SEC issues $125M fine to JPMorgan

The Securities and Exchange Commission (SEC) announced a $125 million fine on Friday against J.P. Morgan Securities, part of banking and investment company JPMorgan Chase, because it said employees had evaded reporting requirements by using WhatsApp and other messaging services.

The SEC in a press release faulted the security firm for "widespread and longstanding failures" from at least January 2018 to November 2020.

It said employees of the firm, including supervisors and managers, used WhatsApp, private email accounts and personal phones to discuss investments and business that should otherwise be logged and reported as part of the Securities Exchange Act of 1934.


J.P. Morgan Securities is a leading investment management company and as such is required to report investment and business-related communications so the SEC can ensure compliance and maintain a fair market.

The SEC said it had deprived SEC staff of "sources of information for extended periods of time and in some instances permanently."

JPMorgan Chase admitted wrongdoing and agreed to the settlement, according to the SEC. 

SEC Chairman Gary GenslerGary GenslerOn the Money — Student borrowers stare down rising prices Biden faces time crunch to pick financial watchdogs Washington grapples with how to expand crypto oversight MORE said companies need to report and keep track of written communications for the SEC to do its job and that "everybody should play by the rules."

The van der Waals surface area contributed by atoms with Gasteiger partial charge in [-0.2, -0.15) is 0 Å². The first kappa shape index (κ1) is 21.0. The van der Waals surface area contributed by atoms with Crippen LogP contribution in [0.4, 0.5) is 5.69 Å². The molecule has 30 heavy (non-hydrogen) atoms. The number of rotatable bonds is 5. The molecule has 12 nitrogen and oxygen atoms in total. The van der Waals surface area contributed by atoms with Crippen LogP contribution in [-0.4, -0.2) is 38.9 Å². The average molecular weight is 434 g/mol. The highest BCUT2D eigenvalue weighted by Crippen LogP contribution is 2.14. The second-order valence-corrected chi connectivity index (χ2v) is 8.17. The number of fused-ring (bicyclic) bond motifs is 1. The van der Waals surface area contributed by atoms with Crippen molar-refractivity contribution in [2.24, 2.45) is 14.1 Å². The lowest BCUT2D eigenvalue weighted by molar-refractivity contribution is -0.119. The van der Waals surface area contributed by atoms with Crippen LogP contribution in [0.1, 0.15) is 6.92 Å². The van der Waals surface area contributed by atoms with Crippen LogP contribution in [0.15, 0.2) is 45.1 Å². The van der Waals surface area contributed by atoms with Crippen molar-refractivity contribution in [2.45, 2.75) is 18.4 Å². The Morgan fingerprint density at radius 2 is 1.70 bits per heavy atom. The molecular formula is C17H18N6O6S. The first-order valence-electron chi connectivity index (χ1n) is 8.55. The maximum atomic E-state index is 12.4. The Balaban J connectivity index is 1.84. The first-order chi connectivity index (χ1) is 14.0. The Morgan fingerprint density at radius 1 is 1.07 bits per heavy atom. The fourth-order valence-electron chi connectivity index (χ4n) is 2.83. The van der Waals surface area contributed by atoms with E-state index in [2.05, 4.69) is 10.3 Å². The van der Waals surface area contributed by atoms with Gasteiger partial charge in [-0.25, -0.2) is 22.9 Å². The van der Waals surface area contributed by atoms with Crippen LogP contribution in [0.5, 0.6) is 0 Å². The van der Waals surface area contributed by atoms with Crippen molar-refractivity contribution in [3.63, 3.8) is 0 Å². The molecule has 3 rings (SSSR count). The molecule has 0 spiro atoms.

“Since the 1930s, recordkeeping and books-and-records obligations have been an essential part of market integrity and a foundational component of the SEC’s ability to be an effective cop on the beat," he said in a statement. "As technology changes, it’s even more important that registrants ensure that their communications are appropriately recorded and are not conducted outside of official channels in order to avoid market oversight."

JPMorgan Chase also agreed to undergo a comprehensive review of its policies. The Hill has reached out to the company for comment.

The SEC is also investigating record-keeping transactions at other financial firms as a result of the findings in this investigation.

“This settlement reflects the seriousness of these violations. Firms must share the mission of investor protection rather than inhibit it with incomplete recordkeeping," said Sanjay Wadhwa, the deputy director of enforcement at the SEC.